Developing with SSL

    Web development is something I do infrequently (it doesn’t feature in my day job), meaning some industry trends tend to pass me by. The restriction that some JavaScript client APIs are only available over HTTPS1 is one such trend I had missed.

    Encountering this restriction, I had assumed that it would be extremely difficult to set up HTTPS server locally for development. It turns out, however, it’s very easy using Flask (my go-to lightweight Python server of choice): simply passing ssl_context='adhoc' to the run method will dynamically generate, and use, an ad-hoc SSL certificate.

    if __name__ == '__main__':'', ssl_context='adhoc', port=4443)

    1. For example, iOS requires this for accessing the accelerometer using device motion in Mobile Safari. Something I’ve been experimenting with for my 360° photo viewer. 

    Things I Have Done During Quarantine

    Here in the San Francisco Bay Area, we’ve been ‘sheltering in place’ for over two months. I feel incredibly fortunate that–as of now 🤞🏻–I only know a very few people who have had COVID-19, but it’s still been a challenging time: focusing on the things that bring joy, like long-term projects, and writing up those projects, has been hard.

    Given that, I thought I’d embrace short-form and list some of the things I’ve done during quarantine. This is intended both to serve as a reminder that I’m getting things done in these strange times, and to let me pause and smile at the absurdity of some of them.

    • Played Minecraft for the first time ever.
    • Purchased a new vacuum cleaner (an unexpectedly exciting life experience).
    • Purchased a vacuum cleaner stand (it’s amazing they make these).
    • Built and shipped three eInk calendars to friends.
    • Finally acquired an Analogue Mega SG JPN (I’ve been coveting Analogue’s hardware ever since the Nt).
    • Bought one two three over-priced Sega Genesis games on eBay.
    • Discovered that 90s games don’t age well (Phantasy Star III is a very dull game).
    • Set up a home office. Multiple times.
    • Bought house shoes (slippers just don’t cut it anymore).
    • Assembled a hammock.
    • Set up a page to track the things I’ve done, during quarantine.
    • Updated my website builder to let me store it in iCloud and edit on my iPad Pro (my MacBook Pro now builds my website whenever the content in iCloud changes, and serves a local copy).
    • Wrestled with the macOS firewall.
    • Updated macOS. Far. Too. Many. Times.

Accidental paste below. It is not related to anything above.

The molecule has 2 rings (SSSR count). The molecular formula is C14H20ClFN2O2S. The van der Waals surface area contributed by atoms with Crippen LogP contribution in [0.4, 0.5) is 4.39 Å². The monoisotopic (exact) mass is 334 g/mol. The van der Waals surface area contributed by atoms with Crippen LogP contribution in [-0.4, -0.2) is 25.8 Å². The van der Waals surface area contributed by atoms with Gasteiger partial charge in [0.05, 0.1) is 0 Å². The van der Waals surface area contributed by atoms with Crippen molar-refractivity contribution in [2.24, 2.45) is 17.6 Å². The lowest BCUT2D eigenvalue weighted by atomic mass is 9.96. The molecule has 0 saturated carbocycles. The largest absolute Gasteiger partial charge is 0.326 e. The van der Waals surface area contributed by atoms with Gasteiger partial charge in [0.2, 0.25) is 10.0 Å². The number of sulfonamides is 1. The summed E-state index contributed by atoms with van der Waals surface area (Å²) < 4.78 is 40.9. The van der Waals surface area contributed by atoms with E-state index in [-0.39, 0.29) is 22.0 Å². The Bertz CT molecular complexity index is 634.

• Switched to Zsh.
    • Drawn a number of custom emoji.
    • Worn onesies for work on multiple days.
    • Bought a soundbar (disappointingly the Sonos Beam doesn’t sound as good as the HomePod, but it’s simple, reliable, and works with the PS4 and Mega SG).
    • Set up dynamic DNS for my laptop, and our apartment.
    • Helped my father set up a Planet Computers Cosmo Cosmo (it’s great to see the Psion Series 5 keyboard on a modern device; it’s disappointing that device runs Android).
    • Watched an unhealthy number Twitch and YouTube streams.
    • Sold a number of things on eBay.
    • Bought a Psion Travel Modem (with a view to turning it into a Psion WiFi adapter).
    • Baked no-knead bread (like, it would seem, most of the Western world).
    • Bought far too many tissue box covers (apparently the smallest of things can become frustrating if you spend too much time staring at them, including the terrible designs on most tissue boxes).
    • Learned about the DOMs MutationObserver (and used it in this site).
    • Published some of my photos from Burning Man.
    • Learned how to use CSS variables (and got carried away tweaking the design of this website).
    • Listened to a lot of Freddie Mercury.
    • Built another iPhone charger for a friend (that brings me to a total total of 4 already).
    • Purchased a new dustbin (not quite as exciting as the vacuum cleaner, but close).
    • Assembled an Adafruit IoT Pi Printer to print slips indicating when mail and packages can be released from quarantine.
    • Painted the walls (Sarah has pointed out that I am literally watching paint dry).
    • Learned out to use UICollectionViewDiffableDataSource.

    Unlike most of my posts, I plan to update this over time. If you’re interested in something a little more realtime, you can follow me on Twitter.

    Anzac Biscuits

    When I was growing up, visiting our family friends in the Lake District was a highlight of the year. As were the flapjacks they made–treats that brought me comfort all the way through to my time at university, when an occasional care package would bring a taste of home.

    Having craved these for many years, I finally reached out for the recipe so I could make my own. It turns out they’re actually ‘Anzac1 biscuits’, and very easy to make.


    • Plain flour, sieved – 115g (4oz)
    • Caster sugar – 115g (4oz)
    • Rolled oats – 80g (3oz)
    • Desiccated coconut – 80g (3oz)
    • Butter – 115g (4oz)
    • Golden syrup – 2 tablespoons
    • Baking soda – 1 teaspoon
    • Water – 2 tablespoons


    1. Mix the plain flour, caster sugar, rolled oats, and desiccated coconut in a bowl.
    2. Melt the butter, and golden syrup in a saucepan.
    3. Bring the water to boil, dissolve in the baking soda, and then combine with the butter and golden syrup mix.
    4. Mix the melted and dry ingredients together, ensuring a consistent texture throughout.
    5. Spread the mixture on a baking tray, to a thickness of about 1 cm (3/8 inch).
    6. Bake in a regular oven at 180ºC (356ºF), or a fan oven at 160ºC (320ºF) for 20-25 minutes, or until the biscuits are a golden colour.
    7. Leave to cool before cutting into squares.

    1. Australia and New Zealand Army Corps. (I had to look that up.)